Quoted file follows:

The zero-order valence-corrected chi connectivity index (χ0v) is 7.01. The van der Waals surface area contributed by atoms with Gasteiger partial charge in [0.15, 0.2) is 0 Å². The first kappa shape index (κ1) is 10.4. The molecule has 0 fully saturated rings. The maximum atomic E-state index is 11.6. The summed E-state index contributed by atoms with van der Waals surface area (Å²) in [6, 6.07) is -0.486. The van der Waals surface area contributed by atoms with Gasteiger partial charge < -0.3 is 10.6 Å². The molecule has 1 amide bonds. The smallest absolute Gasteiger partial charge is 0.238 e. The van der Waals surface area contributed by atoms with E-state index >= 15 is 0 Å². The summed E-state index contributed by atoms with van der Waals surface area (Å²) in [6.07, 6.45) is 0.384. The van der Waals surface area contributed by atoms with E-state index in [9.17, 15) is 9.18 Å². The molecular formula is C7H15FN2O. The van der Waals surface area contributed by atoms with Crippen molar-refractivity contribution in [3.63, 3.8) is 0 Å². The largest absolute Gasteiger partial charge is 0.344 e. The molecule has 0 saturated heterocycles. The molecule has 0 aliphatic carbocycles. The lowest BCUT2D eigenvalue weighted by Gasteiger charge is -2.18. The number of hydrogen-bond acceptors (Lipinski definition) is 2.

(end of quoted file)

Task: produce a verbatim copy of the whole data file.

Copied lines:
The zero-order valence-corrected chi connectivity index (χ0v) is 7.01. The van der Waals surface area contributed by atoms with Gasteiger partial charge in [0.15, 0.2) is 0 Å². The first kappa shape index (κ1) is 10.4. The molecule has 0 fully saturated rings. The maximum atomic E-state index is 11.6. The summed E-state index contributed by atoms with van der Waals surface area (Å²) in [6, 6.07) is -0.486. The van der Waals surface area contributed by atoms with Gasteiger partial charge < -0.3 is 10.6 Å². The molecule has 1 amide bonds. The smallest absolute Gasteiger partial charge is 0.238 e. The van der Waals surface area contributed by atoms with E-state index >= 15 is 0 Å². The summed E-state index contributed by atoms with van der Waals surface area (Å²) in [6.07, 6.45) is 0.384. The van der Waals surface area contributed by atoms with E-state index in [9.17, 15) is 9.18 Å². The molecular formula is C7H15FN2O. The van der Waals surface area contributed by atoms with Crippen molar-refractivity contribution in [3.63, 3.8) is 0 Å². The largest absolute Gasteiger partial charge is 0.344 e. The molecule has 0 saturated heterocycles. The molecule has 0 aliphatic carbocycles. The lowest BCUT2D eigenvalue weighted by Gasteiger charge is -2.18. The number of hydrogen-bond acceptors (Lipinski definition) is 2.